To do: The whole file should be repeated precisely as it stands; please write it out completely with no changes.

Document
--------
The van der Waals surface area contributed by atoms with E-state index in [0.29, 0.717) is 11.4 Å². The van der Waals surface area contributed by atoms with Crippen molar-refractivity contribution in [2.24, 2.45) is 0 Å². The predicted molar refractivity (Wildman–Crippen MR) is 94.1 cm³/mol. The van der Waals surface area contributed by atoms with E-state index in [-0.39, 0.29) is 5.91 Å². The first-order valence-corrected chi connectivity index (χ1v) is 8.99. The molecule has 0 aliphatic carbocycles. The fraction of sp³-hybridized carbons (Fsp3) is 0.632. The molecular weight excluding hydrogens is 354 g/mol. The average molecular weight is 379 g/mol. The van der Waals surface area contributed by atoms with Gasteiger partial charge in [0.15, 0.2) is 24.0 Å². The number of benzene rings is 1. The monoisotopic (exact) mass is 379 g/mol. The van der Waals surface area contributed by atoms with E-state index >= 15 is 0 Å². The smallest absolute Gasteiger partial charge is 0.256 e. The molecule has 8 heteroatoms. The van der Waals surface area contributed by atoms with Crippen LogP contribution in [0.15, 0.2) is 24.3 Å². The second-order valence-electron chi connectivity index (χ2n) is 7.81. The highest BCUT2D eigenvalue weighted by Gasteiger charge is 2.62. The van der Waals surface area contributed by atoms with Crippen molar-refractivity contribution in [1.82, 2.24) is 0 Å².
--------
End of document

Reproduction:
The van der Waals surface area contributed by atoms with E-state index in [0.29, 0.717) is 11.4 Å². The van der Waals surface area contributed by atoms with Crippen molar-refractivity contribution in [2.24, 2.45) is 0 Å². The predicted molar refractivity (Wildman–Crippen MR) is 94.1 cm³/mol. The van der Waals surface area contributed by atoms with E-state index in [-0.39, 0.29) is 5.91 Å². The first-order valence-corrected chi connectivity index (χ1v) is 8.99. The molecule has 0 aliphatic carbocycles. The fraction of sp³-hybridized carbons (Fsp3) is 0.632. The molecular weight excluding hydrogens is 354 g/mol. The average molecular weight is 379 g/mol. The van der Waals surface area contributed by atoms with Gasteiger partial charge in [0.15, 0.2) is 24.0 Å². The number of benzene rings is 1. The monoisotopic (exact) mass is 379 g/mol. The van der Waals surface area contributed by atoms with E-state index >= 15 is 0 Å². The smallest absolute Gasteiger partial charge is 0.256 e. The molecule has 8 heteroatoms. The van der Waals surface area contributed by atoms with Crippen LogP contribution in [0.15, 0.2) is 24.3 Å². The second-order valence-electron chi connectivity index (χ2n) is 7.81. The highest BCUT2D eigenvalue weighted by Gasteiger charge is 2.62. The van der Waals surface area contributed by atoms with Crippen molar-refractivity contribution in [1.82, 2.24) is 0 Å².